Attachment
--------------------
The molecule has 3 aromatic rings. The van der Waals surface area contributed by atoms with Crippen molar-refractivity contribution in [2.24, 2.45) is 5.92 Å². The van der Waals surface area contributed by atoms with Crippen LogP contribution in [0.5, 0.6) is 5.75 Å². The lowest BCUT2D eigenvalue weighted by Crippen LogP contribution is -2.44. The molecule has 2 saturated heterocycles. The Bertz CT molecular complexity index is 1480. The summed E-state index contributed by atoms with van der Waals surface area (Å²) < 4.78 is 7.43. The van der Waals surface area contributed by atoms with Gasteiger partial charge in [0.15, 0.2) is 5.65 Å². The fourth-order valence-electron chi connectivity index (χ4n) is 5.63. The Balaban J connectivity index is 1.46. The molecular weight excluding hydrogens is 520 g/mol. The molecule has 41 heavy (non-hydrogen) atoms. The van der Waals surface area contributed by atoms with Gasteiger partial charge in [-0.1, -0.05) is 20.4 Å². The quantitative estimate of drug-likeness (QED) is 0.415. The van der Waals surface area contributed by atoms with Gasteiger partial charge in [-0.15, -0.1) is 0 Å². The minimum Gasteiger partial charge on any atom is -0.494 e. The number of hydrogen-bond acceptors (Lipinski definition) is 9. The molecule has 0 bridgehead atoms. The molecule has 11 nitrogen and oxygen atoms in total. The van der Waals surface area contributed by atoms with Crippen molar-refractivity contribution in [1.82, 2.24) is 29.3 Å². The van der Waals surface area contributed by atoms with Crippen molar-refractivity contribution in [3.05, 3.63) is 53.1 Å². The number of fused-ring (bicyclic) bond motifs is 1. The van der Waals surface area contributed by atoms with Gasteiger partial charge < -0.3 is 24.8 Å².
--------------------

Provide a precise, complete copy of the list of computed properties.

The molecule has 3 aromatic rings. The van der Waals surface area contributed by atoms with Crippen molar-refractivity contribution in [2.24, 2.45) is 5.92 Å². The van der Waals surface area contributed by atoms with Crippen LogP contribution in [0.5, 0.6) is 5.75 Å². The lowest BCUT2D eigenvalue weighted by Crippen LogP contribution is -2.44. The molecule has 2 saturated heterocycles. The Bertz CT molecular complexity index is 1480. The summed E-state index contributed by atoms with van der Waals surface area (Å²) < 4.78 is 7.43. The van der Waals surface area contributed by atoms with Gasteiger partial charge in [0.15, 0.2) is 5.65 Å². The fourth-order valence-electron chi connectivity index (χ4n) is 5.63. The Balaban J connectivity index is 1.46. The molecular weight excluding hydrogens is 520 g/mol. The molecule has 41 heavy (non-hydrogen) atoms. The van der Waals surface area contributed by atoms with Gasteiger partial charge in [-0.1, -0.05) is 20.4 Å². The quantitative estimate of drug-likeness (QED) is 0.415. The van der Waals surface area contributed by atoms with Gasteiger partial charge in [-0.15, -0.1) is 0 Å². The minimum Gasteiger partial charge on any atom is -0.494 e. The number of hydrogen-bond acceptors (Lipinski definition) is 9. The molecule has 0 bridgehead atoms. The molecule has 11 nitrogen and oxygen atoms in total. The van der Waals surface area contributed by atoms with Crippen molar-refractivity contribution in [1.82, 2.24) is 29.3 Å². The van der Waals surface area contributed by atoms with Crippen molar-refractivity contribution in [3.05, 3.63) is 53.1 Å². The number of fused-ring (bicyclic) bond motifs is 1. The van der Waals surface area contributed by atoms with Gasteiger partial charge < -0.3 is 24.8 Å².